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The Year 2000 Bookshelf Books to help your evaluate the Y2K problems you face.

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Summary and Comments

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1997-05-17 00:00:00


The Magnitude of the Repair Task: Step One



This document is complex. As you read it, bear in mind that it deals with only stage one of the y2k repair. This does not tell banks what must be done to make the corrections, let alone test them. It only tells them what must be done to assess their problem by September 30, 1998. This leaves only three months to make the correction. Then they must test the fix for one year. On this point, see my posting of the the FFIEC's press release of May 5, which I have posted as "Regulators Are Quietly Beginning to Panic." The FFIEC regulates all U.S. financial institutions.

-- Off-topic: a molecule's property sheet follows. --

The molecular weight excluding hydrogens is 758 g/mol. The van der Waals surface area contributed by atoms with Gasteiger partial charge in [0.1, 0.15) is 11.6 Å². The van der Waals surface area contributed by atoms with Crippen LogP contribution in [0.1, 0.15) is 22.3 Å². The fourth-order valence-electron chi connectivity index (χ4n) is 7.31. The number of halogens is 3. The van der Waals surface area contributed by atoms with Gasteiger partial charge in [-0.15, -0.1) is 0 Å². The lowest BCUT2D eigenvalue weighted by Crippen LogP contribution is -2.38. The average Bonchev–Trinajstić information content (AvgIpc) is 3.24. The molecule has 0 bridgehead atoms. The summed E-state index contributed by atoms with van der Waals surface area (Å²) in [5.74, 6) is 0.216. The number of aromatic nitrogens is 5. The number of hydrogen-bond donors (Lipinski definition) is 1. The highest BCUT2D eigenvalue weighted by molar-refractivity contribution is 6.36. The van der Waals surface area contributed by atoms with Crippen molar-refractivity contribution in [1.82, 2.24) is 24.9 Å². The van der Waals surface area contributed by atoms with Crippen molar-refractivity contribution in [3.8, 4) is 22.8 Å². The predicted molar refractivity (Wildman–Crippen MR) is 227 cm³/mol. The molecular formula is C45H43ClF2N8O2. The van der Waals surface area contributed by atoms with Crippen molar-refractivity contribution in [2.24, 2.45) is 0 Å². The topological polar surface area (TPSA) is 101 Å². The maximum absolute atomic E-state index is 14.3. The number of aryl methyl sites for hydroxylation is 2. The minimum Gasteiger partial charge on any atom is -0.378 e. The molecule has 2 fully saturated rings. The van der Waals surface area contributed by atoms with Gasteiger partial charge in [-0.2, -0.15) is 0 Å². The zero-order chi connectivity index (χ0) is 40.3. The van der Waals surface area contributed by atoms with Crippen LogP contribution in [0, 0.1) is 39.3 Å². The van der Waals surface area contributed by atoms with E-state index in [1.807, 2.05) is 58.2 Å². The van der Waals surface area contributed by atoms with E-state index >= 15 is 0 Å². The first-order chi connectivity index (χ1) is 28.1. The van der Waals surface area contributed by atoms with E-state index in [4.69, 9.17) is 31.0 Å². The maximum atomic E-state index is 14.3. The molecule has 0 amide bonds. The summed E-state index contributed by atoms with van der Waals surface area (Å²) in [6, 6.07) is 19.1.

You will not want to read all of this, but you should be aware of it. This document was released on May 5, 1997. Anyone who thinks that the y2k problem is some minor problem to solve has not looked at this document. Anyone who proposes a quick fix, such as rolling back the computers' clocks by 28 years, is totally uninformed. If the problem could be solved this easily, would the government have released this document? Would Chase Manhattan Bank have set aside $200,000,000 to repair its code?

Read at least some of this document. How can a system with 200,000,000 lines of code (Chase Manhattan) or 400,000,000 lines (Citicorp) be repaired, tested, and integrated with all other banks on earth by Jan. 1, 2000?

You need to come to a conclusion about this long before Jan. 1, 2000.


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